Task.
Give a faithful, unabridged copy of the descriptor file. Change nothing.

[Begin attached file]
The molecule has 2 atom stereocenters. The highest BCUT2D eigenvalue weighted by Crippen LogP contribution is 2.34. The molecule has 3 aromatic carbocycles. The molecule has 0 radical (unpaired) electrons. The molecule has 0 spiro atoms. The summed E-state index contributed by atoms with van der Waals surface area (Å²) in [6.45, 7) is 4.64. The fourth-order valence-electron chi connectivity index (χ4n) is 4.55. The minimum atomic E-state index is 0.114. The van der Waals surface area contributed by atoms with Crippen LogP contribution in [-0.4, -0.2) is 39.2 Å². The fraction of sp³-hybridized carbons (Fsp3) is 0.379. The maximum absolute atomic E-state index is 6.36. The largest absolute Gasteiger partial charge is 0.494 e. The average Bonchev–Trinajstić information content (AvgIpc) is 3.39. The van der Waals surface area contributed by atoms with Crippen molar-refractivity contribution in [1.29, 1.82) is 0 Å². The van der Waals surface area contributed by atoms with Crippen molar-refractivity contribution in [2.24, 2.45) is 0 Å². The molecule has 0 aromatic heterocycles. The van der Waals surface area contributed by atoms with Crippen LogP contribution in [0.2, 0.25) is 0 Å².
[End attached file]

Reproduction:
The molecule has 2 atom stereocenters. The highest BCUT2D eigenvalue weighted by Crippen LogP contribution is 2.34. The molecule has 3 aromatic carbocycles. The molecule has 0 radical (unpaired) electrons. The molecule has 0 spiro atoms. The summed E-state index contributed by atoms with van der Waals surface area (Å²) in [6.45, 7) is 4.64. The fourth-order valence-electron chi connectivity index (χ4n) is 4.55. The minimum atomic E-state index is 0.114. The van der Waals surface area contributed by atoms with Crippen LogP contribution in [-0.4, -0.2) is 39.2 Å². The fraction of sp³-hybridized carbons (Fsp3) is 0.379. The maximum absolute atomic E-state index is 6.36. The largest absolute Gasteiger partial charge is 0.494 e. The average Bonchev–Trinajstić information content (AvgIpc) is 3.39. The van der Waals surface area contributed by atoms with Crippen molar-refractivity contribution in [1.29, 1.82) is 0 Å². The van der Waals surface area contributed by atoms with Crippen molar-refractivity contribution in [2.24, 2.45) is 0 Å². The molecule has 0 aromatic heterocycles. The van der Waals surface area contributed by atoms with Crippen LogP contribution in [0.2, 0.25) is 0 Å².